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Saving A Local Treasure

By Staff | Jul 13, 2011

The Sistersville Ferry carries the distinction of being the oldest ferry in continuous operation on a section of river called the Long Reach, notably one of the Ohio’s rare straight sections, measuring approximately 20-miles in length.

Established by the state legislature on January 28, 1818, the ferry service was instrumental in helping Sistersville’s economy to prosper, ensuring the town’s survival as a viable community in its early years.

In 1891, when the river town emerged from obscurity to become the oil capital of the world, the ferryboat served as an essential means of transportation between the banks of the Ohio – connecting two towns that share a common oil boom history.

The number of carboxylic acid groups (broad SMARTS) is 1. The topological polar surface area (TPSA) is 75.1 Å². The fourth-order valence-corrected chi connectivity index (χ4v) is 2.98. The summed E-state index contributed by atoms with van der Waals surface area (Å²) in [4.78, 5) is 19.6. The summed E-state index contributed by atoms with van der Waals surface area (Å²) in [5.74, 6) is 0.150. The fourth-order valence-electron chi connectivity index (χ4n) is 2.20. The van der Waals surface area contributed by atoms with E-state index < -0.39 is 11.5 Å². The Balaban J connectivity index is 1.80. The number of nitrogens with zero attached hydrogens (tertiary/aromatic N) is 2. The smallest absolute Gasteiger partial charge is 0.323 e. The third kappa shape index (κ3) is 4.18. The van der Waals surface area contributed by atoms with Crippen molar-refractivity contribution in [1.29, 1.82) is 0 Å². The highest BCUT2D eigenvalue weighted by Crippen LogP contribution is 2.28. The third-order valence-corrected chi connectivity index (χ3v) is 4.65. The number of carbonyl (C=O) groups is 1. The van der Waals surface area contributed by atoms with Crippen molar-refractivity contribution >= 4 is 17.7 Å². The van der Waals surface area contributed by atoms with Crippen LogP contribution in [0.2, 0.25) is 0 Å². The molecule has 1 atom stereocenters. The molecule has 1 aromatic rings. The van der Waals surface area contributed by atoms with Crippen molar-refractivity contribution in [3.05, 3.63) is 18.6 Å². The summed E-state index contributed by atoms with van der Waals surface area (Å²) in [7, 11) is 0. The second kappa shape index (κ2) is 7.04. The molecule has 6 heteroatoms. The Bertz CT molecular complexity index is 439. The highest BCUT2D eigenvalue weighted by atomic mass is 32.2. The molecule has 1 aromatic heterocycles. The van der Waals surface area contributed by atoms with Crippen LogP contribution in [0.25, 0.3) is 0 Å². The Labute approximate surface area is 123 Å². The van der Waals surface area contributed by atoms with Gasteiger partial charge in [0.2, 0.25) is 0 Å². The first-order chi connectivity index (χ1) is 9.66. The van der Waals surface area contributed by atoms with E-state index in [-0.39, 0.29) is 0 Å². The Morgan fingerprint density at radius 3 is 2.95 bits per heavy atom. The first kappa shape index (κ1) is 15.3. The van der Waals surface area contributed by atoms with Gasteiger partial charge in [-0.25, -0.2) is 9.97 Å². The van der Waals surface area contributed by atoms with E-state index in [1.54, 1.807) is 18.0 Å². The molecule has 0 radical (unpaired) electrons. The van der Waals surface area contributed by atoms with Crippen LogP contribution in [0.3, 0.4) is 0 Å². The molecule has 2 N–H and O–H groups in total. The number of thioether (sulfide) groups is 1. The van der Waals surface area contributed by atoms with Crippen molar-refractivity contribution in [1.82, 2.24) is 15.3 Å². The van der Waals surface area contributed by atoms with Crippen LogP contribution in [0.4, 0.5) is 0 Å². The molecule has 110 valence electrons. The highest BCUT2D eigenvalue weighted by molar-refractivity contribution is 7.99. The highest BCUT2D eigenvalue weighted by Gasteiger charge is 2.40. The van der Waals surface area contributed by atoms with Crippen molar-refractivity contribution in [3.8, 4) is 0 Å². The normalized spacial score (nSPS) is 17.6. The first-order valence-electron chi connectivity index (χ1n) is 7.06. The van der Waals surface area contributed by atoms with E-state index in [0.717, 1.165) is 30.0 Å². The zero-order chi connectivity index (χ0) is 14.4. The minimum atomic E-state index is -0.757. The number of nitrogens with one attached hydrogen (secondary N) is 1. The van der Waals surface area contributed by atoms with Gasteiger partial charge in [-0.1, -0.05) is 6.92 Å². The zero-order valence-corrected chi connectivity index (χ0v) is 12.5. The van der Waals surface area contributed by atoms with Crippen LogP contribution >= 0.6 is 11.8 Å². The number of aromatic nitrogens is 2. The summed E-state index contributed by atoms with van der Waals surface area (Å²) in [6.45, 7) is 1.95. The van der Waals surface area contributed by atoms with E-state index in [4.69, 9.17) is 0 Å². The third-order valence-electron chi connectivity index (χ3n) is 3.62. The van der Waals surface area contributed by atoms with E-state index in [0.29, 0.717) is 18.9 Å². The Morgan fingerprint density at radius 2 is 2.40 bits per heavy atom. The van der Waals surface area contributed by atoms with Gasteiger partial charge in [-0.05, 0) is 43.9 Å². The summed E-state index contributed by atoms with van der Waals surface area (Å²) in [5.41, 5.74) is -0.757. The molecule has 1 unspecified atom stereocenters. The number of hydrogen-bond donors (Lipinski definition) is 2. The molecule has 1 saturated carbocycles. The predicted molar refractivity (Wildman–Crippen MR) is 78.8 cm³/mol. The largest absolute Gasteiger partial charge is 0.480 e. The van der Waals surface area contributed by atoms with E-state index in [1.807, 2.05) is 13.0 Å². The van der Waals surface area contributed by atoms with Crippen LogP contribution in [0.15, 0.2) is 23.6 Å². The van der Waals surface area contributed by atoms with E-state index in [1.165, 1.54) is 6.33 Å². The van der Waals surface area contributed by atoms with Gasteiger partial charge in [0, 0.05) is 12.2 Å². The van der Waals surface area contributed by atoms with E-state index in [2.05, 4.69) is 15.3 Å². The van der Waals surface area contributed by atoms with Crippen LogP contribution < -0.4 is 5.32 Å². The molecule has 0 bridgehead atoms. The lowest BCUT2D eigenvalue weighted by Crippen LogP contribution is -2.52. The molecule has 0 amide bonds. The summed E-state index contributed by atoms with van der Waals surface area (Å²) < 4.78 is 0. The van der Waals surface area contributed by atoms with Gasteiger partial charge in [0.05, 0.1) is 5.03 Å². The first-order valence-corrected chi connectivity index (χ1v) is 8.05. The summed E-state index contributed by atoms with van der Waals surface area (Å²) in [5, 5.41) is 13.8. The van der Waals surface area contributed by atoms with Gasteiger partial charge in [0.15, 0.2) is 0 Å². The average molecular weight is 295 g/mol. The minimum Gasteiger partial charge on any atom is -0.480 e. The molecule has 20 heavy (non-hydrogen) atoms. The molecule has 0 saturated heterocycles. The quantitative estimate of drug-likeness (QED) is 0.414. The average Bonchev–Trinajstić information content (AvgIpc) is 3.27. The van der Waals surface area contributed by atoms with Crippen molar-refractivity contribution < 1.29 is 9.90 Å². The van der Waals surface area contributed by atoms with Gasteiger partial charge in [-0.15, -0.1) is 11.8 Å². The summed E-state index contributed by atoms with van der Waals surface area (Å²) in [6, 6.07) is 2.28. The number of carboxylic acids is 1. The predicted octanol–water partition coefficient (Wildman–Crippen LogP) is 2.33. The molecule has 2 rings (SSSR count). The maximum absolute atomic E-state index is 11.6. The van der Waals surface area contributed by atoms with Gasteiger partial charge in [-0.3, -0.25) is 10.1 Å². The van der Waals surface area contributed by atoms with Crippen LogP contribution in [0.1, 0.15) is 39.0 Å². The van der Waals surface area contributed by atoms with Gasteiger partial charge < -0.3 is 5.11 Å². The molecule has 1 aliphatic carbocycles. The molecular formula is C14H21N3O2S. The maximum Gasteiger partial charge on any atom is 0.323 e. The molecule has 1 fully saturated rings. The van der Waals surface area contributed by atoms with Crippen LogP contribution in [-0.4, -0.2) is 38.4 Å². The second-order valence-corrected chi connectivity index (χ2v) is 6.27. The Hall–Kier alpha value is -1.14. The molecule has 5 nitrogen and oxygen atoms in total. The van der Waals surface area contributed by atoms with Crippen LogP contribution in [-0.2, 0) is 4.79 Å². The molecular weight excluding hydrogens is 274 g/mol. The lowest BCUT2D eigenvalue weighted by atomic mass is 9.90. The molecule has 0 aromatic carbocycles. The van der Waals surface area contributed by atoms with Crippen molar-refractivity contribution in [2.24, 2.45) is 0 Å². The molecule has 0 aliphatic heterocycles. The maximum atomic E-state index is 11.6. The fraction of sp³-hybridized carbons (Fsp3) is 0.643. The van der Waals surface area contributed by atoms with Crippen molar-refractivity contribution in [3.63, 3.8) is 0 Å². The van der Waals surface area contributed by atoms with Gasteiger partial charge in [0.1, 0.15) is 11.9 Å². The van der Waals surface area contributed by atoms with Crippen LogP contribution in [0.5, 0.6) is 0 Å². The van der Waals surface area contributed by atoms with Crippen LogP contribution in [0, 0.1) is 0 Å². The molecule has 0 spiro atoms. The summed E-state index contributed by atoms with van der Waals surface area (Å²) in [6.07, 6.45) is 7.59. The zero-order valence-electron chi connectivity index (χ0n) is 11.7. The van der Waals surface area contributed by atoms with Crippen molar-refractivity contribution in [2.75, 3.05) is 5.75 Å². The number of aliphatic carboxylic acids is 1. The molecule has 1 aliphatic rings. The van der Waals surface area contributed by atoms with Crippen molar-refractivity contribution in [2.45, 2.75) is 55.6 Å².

Today, the daily ferry service continues under the operation of the City of Sistersville although the hours of operation have been cut back. The current boat, the City of Sistersville II, was purchased for $780,000 with the help of funds procured through a federal grant and matching state funds. The boat was christened in Sept. 1999 and is the newest in a long line of ferryboats that have provided shore-to-shore service for passersby and residents of Tyler and Monroe Counties for 190 years.

The ferry is indeed a county treasure. Sadly, there are those among us who are striving to do away with the historic vessel.

We challenge you to show your support for the Sistersville Ferry with a “letter to the editor” campaign. Furthermore, when the boat is back in service, we urge you to utilize it whenever possible.